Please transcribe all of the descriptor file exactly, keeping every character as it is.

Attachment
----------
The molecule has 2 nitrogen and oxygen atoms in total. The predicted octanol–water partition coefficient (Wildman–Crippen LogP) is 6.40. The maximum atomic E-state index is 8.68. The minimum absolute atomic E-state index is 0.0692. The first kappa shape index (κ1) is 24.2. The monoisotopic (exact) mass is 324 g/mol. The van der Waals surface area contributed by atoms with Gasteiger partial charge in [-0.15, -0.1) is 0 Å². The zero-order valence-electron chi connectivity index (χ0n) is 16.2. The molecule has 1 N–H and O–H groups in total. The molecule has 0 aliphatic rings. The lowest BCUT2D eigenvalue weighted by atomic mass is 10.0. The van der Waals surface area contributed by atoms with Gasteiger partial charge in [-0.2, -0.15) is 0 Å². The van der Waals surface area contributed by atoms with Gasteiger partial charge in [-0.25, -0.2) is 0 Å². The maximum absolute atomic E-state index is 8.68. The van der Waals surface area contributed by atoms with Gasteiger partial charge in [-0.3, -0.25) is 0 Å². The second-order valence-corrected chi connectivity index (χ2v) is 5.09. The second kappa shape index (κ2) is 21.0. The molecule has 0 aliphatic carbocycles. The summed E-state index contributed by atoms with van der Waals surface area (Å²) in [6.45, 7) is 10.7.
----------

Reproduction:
The molecule has 2 nitrogen and oxygen atoms in total. The predicted octanol–water partition coefficient (Wildman–Crippen LogP) is 6.40. The maximum atomic E-state index is 8.68. The minimum absolute atomic E-state index is 0.0692. The first kappa shape index (κ1) is 24.2. The monoisotopic (exact) mass is 324 g/mol. The van der Waals surface area contributed by atoms with Gasteiger partial charge in [-0.15, -0.1) is 0 Å². The zero-order valence-electron chi connectivity index (χ0n) is 16.2. The molecule has 1 N–H and O–H groups in total. The molecule has 0 aliphatic rings. The lowest BCUT2D eigenvalue weighted by atomic mass is 10.0. The van der Waals surface area contributed by atoms with Gasteiger partial charge in [-0.2, -0.15) is 0 Å². The van der Waals surface area contributed by atoms with Gasteiger partial charge in [-0.25, -0.2) is 0 Å². The maximum absolute atomic E-state index is 8.68. The van der Waals surface area contributed by atoms with Gasteiger partial charge in [-0.3, -0.25) is 0 Å². The second-order valence-corrected chi connectivity index (χ2v) is 5.09. The second kappa shape index (κ2) is 21.0. The molecule has 0 aliphatic carbocycles. The summed E-state index contributed by atoms with van der Waals surface area (Å²) in [6.45, 7) is 10.7.